Transitions to Injecting and Risk of Hepatitis C Transmission among Ethnic Vietnamese Heroin Smokers in Melbourne, Australia


Peter Higgs 1 , * , Jenny Kelsall 2 , Quoc Cuong Nguyen 3

1 The Burnet Institute Centre for Epidemiology & Population Health Research, [email protected], Australia

2 VIVAIDS, The Victorian Drug User Group, Australia

3 Department of Epidemiology, University of North Carolina, Chapel Hill, USA

How to Cite: Higgs P, Kelsall J, Nguyen Q. Transitions to Injecting and Risk of Hepatitis C Transmission among Ethnic Vietnamese Heroin Smokers in Melbourne, Australia, Hepat Mon. Online ahead of Print ; 8(2):115-120.


Hepatitis Monthly: 8 (2); 115-120
Article Type: Research Article
Received: March 12, 2008
Accepted: June 2, 2008




Background and Aims: To examine factors associated with transition from non-injecting to injecting routes of drug administration and testing antibody positive to hepatitis C virus (HCV) among ethnic Vietnamese heroin users in Melbourne, Australia.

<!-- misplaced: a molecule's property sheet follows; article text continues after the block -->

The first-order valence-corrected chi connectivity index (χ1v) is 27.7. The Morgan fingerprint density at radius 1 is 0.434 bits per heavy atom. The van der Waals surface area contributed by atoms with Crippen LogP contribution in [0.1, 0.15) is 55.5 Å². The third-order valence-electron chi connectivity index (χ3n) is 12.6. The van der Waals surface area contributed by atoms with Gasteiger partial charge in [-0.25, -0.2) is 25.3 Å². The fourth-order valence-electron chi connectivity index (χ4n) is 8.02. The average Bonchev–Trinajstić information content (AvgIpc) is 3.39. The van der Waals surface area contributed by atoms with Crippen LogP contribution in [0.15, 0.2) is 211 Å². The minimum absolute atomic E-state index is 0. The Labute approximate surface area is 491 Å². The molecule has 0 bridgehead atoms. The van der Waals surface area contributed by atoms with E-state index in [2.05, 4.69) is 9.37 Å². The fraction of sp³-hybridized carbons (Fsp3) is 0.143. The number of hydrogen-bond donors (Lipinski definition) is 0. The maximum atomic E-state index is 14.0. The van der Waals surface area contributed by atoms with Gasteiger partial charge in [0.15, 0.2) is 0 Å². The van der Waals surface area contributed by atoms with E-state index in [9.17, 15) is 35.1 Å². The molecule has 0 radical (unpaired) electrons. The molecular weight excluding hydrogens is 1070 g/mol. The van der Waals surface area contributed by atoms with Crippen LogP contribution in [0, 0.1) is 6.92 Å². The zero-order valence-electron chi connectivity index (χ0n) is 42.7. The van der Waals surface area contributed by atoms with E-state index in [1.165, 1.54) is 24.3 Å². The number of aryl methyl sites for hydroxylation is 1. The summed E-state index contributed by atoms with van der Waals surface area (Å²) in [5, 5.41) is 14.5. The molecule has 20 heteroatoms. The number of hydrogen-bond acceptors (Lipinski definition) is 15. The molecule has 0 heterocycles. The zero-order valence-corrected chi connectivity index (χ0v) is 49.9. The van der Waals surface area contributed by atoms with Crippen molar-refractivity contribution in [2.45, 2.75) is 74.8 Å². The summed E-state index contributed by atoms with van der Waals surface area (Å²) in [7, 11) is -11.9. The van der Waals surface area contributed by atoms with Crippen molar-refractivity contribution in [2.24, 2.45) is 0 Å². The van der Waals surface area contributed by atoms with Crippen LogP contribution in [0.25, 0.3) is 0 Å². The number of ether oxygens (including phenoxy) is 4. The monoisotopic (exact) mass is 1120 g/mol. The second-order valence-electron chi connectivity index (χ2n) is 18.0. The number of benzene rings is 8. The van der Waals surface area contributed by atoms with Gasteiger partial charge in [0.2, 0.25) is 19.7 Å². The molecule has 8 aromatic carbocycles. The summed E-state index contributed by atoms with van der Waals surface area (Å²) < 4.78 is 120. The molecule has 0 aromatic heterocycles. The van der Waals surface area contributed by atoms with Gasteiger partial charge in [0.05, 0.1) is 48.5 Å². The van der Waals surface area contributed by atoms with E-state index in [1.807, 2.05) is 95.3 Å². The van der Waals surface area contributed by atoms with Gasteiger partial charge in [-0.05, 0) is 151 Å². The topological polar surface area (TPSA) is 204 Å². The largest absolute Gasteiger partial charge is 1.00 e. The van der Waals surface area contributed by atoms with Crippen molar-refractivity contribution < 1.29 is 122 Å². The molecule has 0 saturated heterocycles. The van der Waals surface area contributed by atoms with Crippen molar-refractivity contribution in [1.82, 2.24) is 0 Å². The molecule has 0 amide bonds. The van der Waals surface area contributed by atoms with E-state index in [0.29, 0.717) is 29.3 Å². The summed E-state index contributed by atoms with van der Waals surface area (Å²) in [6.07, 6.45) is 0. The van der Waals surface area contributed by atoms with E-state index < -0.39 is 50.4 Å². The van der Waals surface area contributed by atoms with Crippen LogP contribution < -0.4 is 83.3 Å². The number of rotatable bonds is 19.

Methods: In a cross-sectional convenience survey, sample recruited by peer-workers using snowball sampling technique with a finger prick blood collection. Two-hundred ethnic Vietnamese heroin users were recruited and interviews conducted mainly in Footscray, an area of high ethnic Vietnamese residency with a prominent street based drug market. A structured questionnaire was administered. Measures included patterns of drug use, transition from smoking to injecting and vice versa, injection related risk behaviours and HCV sero-status.

Results: Ninety-three percent of the sample commenced drug use by non-injecting routes of administration. More than a half had made the transition from smoking to injecting and almost two thirds of participants had ever injected. The factors associated with making this transition included being male and a longer duration of use. Prevalence of exposure to HCV among injectors was over 50%. Factors associated with being HCV positive were longer duration of injecting, sharing injecting equipment and being older.

Conclusions: Smoking heroin is a common route of drug administration among heroin users of Vietnamese ethnicity in this study. The transition from smoking to injecting was very common in the sample. The need for targeted harm reduction initiatives is indicated, and these must take into account patterns of heroin use as well as the social context of drug use if we are to work effectively with heroin users of Vietnamese ethnicity.


Hepatitis C Injecting Drug Use Inhalation Social Environment

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